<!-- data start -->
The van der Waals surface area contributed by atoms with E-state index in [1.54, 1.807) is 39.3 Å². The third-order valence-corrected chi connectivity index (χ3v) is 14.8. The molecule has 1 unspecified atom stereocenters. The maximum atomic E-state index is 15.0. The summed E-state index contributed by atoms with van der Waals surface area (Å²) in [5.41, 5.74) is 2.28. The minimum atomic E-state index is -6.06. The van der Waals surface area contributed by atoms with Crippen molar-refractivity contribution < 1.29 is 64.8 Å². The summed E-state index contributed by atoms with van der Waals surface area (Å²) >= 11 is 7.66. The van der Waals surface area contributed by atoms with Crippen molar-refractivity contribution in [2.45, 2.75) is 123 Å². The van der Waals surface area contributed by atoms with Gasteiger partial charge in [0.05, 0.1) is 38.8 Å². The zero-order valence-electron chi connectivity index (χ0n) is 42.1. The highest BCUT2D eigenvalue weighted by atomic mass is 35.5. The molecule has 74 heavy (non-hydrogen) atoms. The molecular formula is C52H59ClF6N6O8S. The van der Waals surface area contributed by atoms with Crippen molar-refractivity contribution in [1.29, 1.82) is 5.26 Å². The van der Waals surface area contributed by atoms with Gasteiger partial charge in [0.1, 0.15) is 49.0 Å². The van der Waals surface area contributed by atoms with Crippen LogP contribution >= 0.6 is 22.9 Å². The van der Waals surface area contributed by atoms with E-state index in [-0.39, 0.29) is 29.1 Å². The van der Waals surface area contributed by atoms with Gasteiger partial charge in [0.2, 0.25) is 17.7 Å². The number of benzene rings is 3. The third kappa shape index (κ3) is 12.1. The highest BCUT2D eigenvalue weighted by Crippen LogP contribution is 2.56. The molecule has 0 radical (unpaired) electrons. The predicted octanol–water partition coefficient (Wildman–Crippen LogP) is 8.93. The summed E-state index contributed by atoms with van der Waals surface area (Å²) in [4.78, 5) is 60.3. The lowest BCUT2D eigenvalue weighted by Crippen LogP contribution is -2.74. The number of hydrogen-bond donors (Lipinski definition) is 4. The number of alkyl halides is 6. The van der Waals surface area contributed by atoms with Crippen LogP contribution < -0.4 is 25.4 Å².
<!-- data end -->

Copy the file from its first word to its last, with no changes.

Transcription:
The van der Waals surface area contributed by atoms with E-state index in [1.54, 1.807) is 39.3 Å². The third-order valence-corrected chi connectivity index (χ3v) is 14.8. The molecule has 1 unspecified atom stereocenters. The maximum atomic E-state index is 15.0. The summed E-state index contributed by atoms with van der Waals surface area (Å²) in [5.41, 5.74) is 2.28. The minimum atomic E-state index is -6.06. The van der Waals surface area contributed by atoms with Crippen molar-refractivity contribution < 1.29 is 64.8 Å². The summed E-state index contributed by atoms with van der Waals surface area (Å²) >= 11 is 7.66. The van der Waals surface area contributed by atoms with Crippen molar-refractivity contribution in [2.45, 2.75) is 123 Å². The van der Waals surface area contributed by atoms with Gasteiger partial charge in [0.05, 0.1) is 38.8 Å². The zero-order valence-electron chi connectivity index (χ0n) is 42.1. The highest BCUT2D eigenvalue weighted by atomic mass is 35.5. The molecule has 74 heavy (non-hydrogen) atoms. The molecular formula is C52H59ClF6N6O8S. The van der Waals surface area contributed by atoms with Crippen molar-refractivity contribution in [1.29, 1.82) is 5.26 Å². The van der Waals surface area contributed by atoms with Gasteiger partial charge in [0.1, 0.15) is 49.0 Å². The van der Waals surface area contributed by atoms with Crippen LogP contribution >= 0.6 is 22.9 Å². The van der Waals surface area contributed by atoms with E-state index in [-0.39, 0.29) is 29.1 Å². The van der Waals surface area contributed by atoms with Gasteiger partial charge in [0.2, 0.25) is 17.7 Å². The number of benzene rings is 3. The third kappa shape index (κ3) is 12.1. The highest BCUT2D eigenvalue weighted by Crippen LogP contribution is 2.56. The molecule has 0 radical (unpaired) electrons. The predicted octanol–water partition coefficient (Wildman–Crippen LogP) is 8.93. The summed E-state index contributed by atoms with van der Waals surface area (Å²) in [4.78, 5) is 60.3. The lowest BCUT2D eigenvalue weighted by Crippen LogP contribution is -2.74. The number of hydrogen-bond donors (Lipinski definition) is 4. The number of alkyl halides is 6. The van der Waals surface area contributed by atoms with Crippen LogP contribution < -0.4 is 25.4 Å².